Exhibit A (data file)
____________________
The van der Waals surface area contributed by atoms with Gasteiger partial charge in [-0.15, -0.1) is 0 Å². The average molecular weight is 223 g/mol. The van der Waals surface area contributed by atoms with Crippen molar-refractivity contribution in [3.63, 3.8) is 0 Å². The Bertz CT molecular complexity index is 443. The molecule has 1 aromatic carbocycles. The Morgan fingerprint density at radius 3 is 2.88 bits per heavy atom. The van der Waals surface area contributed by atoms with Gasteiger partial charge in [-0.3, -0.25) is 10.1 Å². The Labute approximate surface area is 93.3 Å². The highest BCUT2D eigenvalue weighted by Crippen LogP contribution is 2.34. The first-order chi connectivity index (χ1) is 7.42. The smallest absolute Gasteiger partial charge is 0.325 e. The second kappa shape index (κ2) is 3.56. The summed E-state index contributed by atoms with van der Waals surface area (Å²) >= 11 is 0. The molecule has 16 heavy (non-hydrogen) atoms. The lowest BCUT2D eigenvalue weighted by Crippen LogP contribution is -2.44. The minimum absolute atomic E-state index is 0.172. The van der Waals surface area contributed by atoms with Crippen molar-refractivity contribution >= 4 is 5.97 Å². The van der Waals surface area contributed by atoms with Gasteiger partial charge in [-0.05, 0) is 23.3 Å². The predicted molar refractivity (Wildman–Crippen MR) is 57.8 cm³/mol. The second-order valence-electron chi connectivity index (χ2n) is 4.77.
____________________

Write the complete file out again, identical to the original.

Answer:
The van der Waals surface area contributed by atoms with Gasteiger partial charge in [-0.15, -0.1) is 0 Å². The average molecular weight is 223 g/mol. The van der Waals surface area contributed by atoms with Crippen molar-refractivity contribution in [3.63, 3.8) is 0 Å². The Bertz CT molecular complexity index is 443. The molecule has 1 aromatic carbocycles. The Morgan fingerprint density at radius 3 is 2.88 bits per heavy atom. The van der Waals surface area contributed by atoms with Gasteiger partial charge in [-0.3, -0.25) is 10.1 Å². The Labute approximate surface area is 93.3 Å². The highest BCUT2D eigenvalue weighted by Crippen LogP contribution is 2.34. The first-order chi connectivity index (χ1) is 7.42. The smallest absolute Gasteiger partial charge is 0.325 e. The second kappa shape index (κ2) is 3.56. The summed E-state index contributed by atoms with van der Waals surface area (Å²) >= 11 is 0. The molecule has 16 heavy (non-hydrogen) atoms. The lowest BCUT2D eigenvalue weighted by Crippen LogP contribution is -2.44. The minimum absolute atomic E-state index is 0.172. The van der Waals surface area contributed by atoms with Crippen molar-refractivity contribution >= 4 is 5.97 Å². The van der Waals surface area contributed by atoms with Gasteiger partial charge in [-0.05, 0) is 23.3 Å². The predicted molar refractivity (Wildman–Crippen MR) is 57.8 cm³/mol. The second-order valence-electron chi connectivity index (χ2n) is 4.77.